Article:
Tin Tin's Sailing Calendar

Tuesday, 31 January 2017

Bonaire - fabulous snorkellng!

Bonaire was very different from the other islands we've visited. No anchoring is allowed, and moorings are provided all along the waterfront, where the water suddenly shallows from dark blue 150metres deep to pale crystal blue in 3metres of water. The waterfront road and promenade runs in a long gentle curve along the bay with low colourful buildings. The sea wall is only a couple of feet high, and as one walks along one can see loads of bright blue and yellow parrot fish at one's feet, nibbling the coral to make new beach sand.

Around us are lots of yachts from many countries. Astern a big 53' Oyster called "Venture" flies a huge white ensign emblazoned with two golden lions on a red field. This is the personal flag the Seigneur of Sark, but when I went over to chat I find that the Royal Sark Yacht Club is allowed it too. On board I recognised Anita, who did the SSB radio course with me, and her husband Pete. They are awaiting spares for their autopilot and will then rejoin the Oyster Rally through Panama before spending Oct - Apr in New Zealand; something that I am considering as Option B.

We dinghy along the seafront to moor at Karel's Bar, set out on stilts into the azure swimming pool of the sea and prominent with great white awnings, floaty white curtains and white furniture. Definitely the place to be seen, and essential for all the wifi admin I need to do...... :-)

The following day we discovered why Bonaire is so well to do, with its chic cafes, high end menus and well painted buildings. A huge cruise ship docked improbably against the harbour dock, and disgorged its 2000 passengers. As it came in we were already halfway across the mile and a half to Klein Bonaire to go snorkelling.

It was the best I have ever experienced for richness of corals and fish varieties. We snorkelled out across white sand in waist deep water, between brain corals and "cabbage" coral heads, until ahead the water went deep blue at the drop off into 150 metres. The down slope was visible for a long way in the crystal clear water until it became too dark blue, and gave us all shivers of fright as we wondered what might be down there watching us.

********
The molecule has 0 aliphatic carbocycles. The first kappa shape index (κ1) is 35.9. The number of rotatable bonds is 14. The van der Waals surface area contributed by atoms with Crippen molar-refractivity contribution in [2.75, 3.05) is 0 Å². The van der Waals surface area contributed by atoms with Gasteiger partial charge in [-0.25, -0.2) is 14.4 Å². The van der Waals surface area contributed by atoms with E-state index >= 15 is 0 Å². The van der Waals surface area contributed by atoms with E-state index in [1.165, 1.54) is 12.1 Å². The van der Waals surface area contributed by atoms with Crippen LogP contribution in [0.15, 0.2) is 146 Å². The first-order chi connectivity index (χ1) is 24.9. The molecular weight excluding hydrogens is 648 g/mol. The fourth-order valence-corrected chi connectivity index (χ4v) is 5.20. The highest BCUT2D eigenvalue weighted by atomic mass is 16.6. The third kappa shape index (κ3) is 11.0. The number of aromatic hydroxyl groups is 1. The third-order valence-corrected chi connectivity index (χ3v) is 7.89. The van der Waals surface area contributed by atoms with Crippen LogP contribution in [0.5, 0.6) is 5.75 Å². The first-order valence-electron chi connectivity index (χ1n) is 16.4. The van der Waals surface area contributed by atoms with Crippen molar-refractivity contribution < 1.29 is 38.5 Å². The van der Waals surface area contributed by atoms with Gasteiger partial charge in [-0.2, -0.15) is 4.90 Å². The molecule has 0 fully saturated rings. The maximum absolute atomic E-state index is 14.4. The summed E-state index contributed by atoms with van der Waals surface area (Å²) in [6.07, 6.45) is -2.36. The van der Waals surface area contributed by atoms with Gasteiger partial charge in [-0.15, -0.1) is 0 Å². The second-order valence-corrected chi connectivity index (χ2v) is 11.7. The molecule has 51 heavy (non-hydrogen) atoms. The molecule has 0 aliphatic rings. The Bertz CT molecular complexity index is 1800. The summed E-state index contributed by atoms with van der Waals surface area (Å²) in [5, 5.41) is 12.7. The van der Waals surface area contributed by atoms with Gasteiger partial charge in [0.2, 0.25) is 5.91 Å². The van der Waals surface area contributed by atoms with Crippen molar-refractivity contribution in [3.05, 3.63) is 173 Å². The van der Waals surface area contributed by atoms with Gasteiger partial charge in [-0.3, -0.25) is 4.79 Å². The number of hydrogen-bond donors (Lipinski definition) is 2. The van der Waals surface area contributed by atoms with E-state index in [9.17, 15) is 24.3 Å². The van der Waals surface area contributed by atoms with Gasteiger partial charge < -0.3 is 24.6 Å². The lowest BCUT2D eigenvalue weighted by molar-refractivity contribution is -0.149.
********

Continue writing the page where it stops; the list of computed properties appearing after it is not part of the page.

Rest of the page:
Emily is amazing at diving deep down to photograph fish far below. It felt like a wonderful garden with so many shapes and colours of coral, between which swim great blue parrot fish, occasional excreting a plume of chewed coral sand, large round black fish with yellow edged scales and yellow eyes that gaze placidly at one, pink and red pipe fish which swim horizontally until they get shy, when they stick their head down into coral and stay vertical, camouflaged by the coloured markings.

In some of the cabbage like corals tiny yellow and blue fish dart in and out, while red snapper types mooch round below. A turtle or two appeared as well, and once back on the beach we saw lots of turtles and shoals of blue parrot fish feeding in the shallows a foot or two from the sand. Emily followed one or two turtles with her GoPro and they seemed unconcerned by her presence and she got some great video!

Now we leave all that astern as we sail the 36 miles to Curaçao, getting very close to the Venezuelan coast. Justin is fishing at the stern, hunkered down I the shade of the Bimini, Emily is lounging in the sun at the mast reading on her kindle, and Mark is plucking the ukelele. I have just been emptying the holding tanks- glamorous stuff!

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